Parishes work in different ways but here we claim expenses monthly and so a good idea is to keep an excel sheet on the go (or use something like expensify) and at the same time as doing the monthly parish stuff, add in anything wider to the main sheet. If you want to be really organised put it into categories as you go.


I hope this is a useful list, feel free to ask questions but I’ve got to be honest I’m not all that great with this stuff, hence why I use TMC!

And finally, big thanks to other clergy who have contributed to this list, there have been a few but particularly to Tiffer Robinson.

 

2 thoughts on “Newbie Clergy Tax Tips

  1. ukviewer says:

    Some interesting points about claimable items. So, how does this apply to LLM. for Instance.

    Gift Aiding – if we tell HMRC what we are gift aiding, can we get deductions?

    Cleaning Robes – the same?

    Books – the same? I spent hundreds and still do on books for training, not available from the diocesan system.

    As we are voluntary, not stipendiary does any of this even matter. I can, if I wish, claim expenses from the PCC, but think of my expenses as a donation to the parish – can these be gift aided?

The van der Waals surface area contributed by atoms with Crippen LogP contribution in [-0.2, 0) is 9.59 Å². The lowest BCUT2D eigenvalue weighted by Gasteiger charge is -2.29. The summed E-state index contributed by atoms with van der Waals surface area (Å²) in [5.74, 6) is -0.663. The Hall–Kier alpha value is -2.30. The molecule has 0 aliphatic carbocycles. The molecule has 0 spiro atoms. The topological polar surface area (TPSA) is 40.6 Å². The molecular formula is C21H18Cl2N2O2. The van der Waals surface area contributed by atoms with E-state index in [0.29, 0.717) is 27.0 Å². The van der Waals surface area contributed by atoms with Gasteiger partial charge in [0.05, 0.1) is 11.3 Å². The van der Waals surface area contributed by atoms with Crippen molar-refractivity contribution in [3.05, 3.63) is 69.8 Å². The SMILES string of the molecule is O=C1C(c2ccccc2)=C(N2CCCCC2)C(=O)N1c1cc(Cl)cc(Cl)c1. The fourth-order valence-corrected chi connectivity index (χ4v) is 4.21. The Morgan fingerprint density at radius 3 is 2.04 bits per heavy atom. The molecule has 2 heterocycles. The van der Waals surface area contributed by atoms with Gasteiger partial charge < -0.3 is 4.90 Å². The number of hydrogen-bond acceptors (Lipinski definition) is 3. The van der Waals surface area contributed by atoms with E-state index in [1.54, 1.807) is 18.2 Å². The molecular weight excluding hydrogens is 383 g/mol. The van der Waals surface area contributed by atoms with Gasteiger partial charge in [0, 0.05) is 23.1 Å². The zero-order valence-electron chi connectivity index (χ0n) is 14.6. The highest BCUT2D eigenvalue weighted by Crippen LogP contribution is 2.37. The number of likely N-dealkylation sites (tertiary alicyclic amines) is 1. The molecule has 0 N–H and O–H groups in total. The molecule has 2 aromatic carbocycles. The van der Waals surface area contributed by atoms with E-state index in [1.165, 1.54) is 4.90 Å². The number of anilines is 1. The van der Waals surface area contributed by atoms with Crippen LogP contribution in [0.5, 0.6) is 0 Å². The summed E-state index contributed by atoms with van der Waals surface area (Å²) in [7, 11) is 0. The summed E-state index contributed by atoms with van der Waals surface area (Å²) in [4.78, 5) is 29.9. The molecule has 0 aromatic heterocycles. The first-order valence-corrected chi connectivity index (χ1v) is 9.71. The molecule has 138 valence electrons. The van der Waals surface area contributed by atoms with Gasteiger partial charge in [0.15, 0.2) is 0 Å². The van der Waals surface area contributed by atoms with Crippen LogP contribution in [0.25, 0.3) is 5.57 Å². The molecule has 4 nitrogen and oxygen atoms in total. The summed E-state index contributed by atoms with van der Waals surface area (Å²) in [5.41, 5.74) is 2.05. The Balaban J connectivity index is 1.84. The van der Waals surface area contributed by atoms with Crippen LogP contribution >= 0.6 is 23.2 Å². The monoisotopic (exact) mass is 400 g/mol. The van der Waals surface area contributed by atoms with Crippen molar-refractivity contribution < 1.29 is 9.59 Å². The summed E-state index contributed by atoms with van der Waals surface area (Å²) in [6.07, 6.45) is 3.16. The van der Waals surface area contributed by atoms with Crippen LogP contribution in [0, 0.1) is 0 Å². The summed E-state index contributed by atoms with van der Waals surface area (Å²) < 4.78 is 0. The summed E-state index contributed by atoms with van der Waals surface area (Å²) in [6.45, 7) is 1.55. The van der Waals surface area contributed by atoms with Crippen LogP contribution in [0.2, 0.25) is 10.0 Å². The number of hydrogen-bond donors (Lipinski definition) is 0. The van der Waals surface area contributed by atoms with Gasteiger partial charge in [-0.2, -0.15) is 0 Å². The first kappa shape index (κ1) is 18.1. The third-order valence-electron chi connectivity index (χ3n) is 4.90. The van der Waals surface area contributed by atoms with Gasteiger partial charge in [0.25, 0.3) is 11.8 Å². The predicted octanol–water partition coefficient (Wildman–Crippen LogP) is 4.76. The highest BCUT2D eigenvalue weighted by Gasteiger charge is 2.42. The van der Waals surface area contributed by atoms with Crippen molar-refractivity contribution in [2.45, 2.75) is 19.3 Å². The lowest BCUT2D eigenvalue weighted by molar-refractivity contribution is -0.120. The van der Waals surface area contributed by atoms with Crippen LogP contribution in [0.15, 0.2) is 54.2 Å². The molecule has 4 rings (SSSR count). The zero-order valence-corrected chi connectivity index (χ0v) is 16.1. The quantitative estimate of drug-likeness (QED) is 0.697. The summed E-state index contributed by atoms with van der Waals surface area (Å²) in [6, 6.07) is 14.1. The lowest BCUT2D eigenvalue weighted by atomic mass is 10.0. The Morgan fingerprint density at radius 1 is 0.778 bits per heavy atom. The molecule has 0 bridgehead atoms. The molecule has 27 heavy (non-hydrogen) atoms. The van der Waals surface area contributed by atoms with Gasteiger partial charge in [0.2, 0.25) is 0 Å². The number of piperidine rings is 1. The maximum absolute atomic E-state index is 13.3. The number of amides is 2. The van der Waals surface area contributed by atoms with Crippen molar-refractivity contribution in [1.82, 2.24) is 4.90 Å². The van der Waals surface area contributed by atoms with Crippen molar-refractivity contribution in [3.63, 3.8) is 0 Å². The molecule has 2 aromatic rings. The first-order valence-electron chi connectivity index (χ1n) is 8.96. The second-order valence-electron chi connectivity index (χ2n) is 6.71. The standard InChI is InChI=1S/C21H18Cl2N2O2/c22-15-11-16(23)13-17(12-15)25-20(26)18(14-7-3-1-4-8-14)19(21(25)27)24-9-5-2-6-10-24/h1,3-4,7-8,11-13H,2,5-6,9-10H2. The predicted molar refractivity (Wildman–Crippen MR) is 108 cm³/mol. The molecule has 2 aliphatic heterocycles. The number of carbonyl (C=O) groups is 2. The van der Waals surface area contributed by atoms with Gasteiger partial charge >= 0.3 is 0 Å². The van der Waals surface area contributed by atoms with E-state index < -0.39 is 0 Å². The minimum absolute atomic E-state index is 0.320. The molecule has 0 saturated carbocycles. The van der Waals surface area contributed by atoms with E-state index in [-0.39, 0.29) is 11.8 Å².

Interestingly, my tax branch is PD5, which deals with all serving and retired Armed Forces personnel.

    My issue is that being a pensioner I am on a fixed income which is declared directly by the pension providers to HMRC, so no hiding place. I also have income from investments and savings, and am able to claim deductions for ongoing membership of professional associations, which I keep up, just in case I ever need the professional knowledge and CPD that they provide, even too the oldies like me.

    The status of LLM as licensed lay ministers is not something that appears in tax advice to individuals – as we are not paid, it doesn’t appear to matter.

    I suppose I need to seek tax advice, but begrudge paying more for a service than I will probably save.

    • Tiffer Robinson says:

      Ukviewer: as an LLM what you say is correct, most of this doesn’t apply to you, because the tax status of Ministers of religion relates only to income received in that capacity, not income from property or pensions or other employment. However you are perfectly entitled to expenses from your parishes as you say.

      You can choose not to claim expenses and consider that part of your giving to the parish(es), however this is not able to be gift aided: for that you would have to claim the expenses, and then make a donation of the same amount back and gift aid it. This would be entirely voluntary, and people cannot be given expenses on the condition that they are then given back as a gift aided donation.

      The only advantage to informing HMRC of gift aid donations is where you are a higher rate taxpayer or on tax credits (I am not sure about universal credit). If you are a higher rate taxpayer then the level at which you pay higher rate tax increases. For some people with large assets and investment income, this can sometimes mean that giving away money tax efficiently will actually save them more money in the lower rate of tax they will pay on that other income.